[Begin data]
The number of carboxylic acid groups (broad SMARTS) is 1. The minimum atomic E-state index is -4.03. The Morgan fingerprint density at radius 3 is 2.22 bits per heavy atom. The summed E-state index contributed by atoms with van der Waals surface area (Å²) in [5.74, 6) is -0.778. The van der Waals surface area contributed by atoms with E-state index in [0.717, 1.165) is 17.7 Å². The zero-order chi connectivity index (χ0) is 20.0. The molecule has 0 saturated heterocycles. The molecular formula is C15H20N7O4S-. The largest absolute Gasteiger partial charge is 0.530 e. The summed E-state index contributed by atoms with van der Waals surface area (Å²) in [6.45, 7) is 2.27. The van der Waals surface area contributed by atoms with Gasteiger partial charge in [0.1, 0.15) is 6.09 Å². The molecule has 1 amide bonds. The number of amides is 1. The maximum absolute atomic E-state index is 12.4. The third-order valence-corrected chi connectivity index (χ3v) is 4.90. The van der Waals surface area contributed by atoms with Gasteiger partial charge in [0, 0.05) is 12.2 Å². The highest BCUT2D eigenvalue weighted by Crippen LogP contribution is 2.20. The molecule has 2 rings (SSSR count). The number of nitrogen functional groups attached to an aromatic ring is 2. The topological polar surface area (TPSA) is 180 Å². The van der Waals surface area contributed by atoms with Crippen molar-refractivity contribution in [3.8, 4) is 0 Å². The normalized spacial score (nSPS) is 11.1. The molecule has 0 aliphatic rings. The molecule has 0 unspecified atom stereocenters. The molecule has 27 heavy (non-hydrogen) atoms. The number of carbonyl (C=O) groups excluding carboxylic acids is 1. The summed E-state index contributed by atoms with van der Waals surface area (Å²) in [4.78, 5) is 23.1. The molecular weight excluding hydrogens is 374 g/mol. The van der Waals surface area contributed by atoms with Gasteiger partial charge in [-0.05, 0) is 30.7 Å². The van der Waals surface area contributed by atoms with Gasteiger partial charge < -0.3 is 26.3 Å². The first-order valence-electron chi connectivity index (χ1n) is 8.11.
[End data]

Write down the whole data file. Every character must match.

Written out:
The number of carboxylic acid groups (broad SMARTS) is 1. The minimum atomic E-state index is -4.03. The Morgan fingerprint density at radius 3 is 2.22 bits per heavy atom. The summed E-state index contributed by atoms with van der Waals surface area (Å²) in [5.74, 6) is -0.778. The van der Waals surface area contributed by atoms with E-state index in [0.717, 1.165) is 17.7 Å². The zero-order chi connectivity index (χ0) is 20.0. The molecule has 0 saturated heterocycles. The molecular formula is C15H20N7O4S-. The largest absolute Gasteiger partial charge is 0.530 e. The summed E-state index contributed by atoms with van der Waals surface area (Å²) in [6.45, 7) is 2.27. The van der Waals surface area contributed by atoms with Gasteiger partial charge in [0.1, 0.15) is 6.09 Å². The molecule has 1 amide bonds. The number of amides is 1. The maximum absolute atomic E-state index is 12.4. The third-order valence-corrected chi connectivity index (χ3v) is 4.90. The van der Waals surface area contributed by atoms with Gasteiger partial charge in [0, 0.05) is 12.2 Å². The highest BCUT2D eigenvalue weighted by Crippen LogP contribution is 2.20. The molecule has 2 rings (SSSR count). The number of nitrogen functional groups attached to an aromatic ring is 2. The topological polar surface area (TPSA) is 180 Å². The van der Waals surface area contributed by atoms with Crippen molar-refractivity contribution in [3.8, 4) is 0 Å². The normalized spacial score (nSPS) is 11.1. The molecule has 0 aliphatic rings. The molecule has 0 unspecified atom stereocenters. The molecule has 27 heavy (non-hydrogen) atoms. The number of carbonyl (C=O) groups excluding carboxylic acids is 1. The summed E-state index contributed by atoms with van der Waals surface area (Å²) in [4.78, 5) is 23.1. The molecular weight excluding hydrogens is 374 g/mol. The van der Waals surface area contributed by atoms with Gasteiger partial charge in [-0.05, 0) is 30.7 Å². The van der Waals surface area contributed by atoms with Gasteiger partial charge < -0.3 is 26.3 Å². The first-order valence-electron chi connectivity index (χ1n) is 8.11.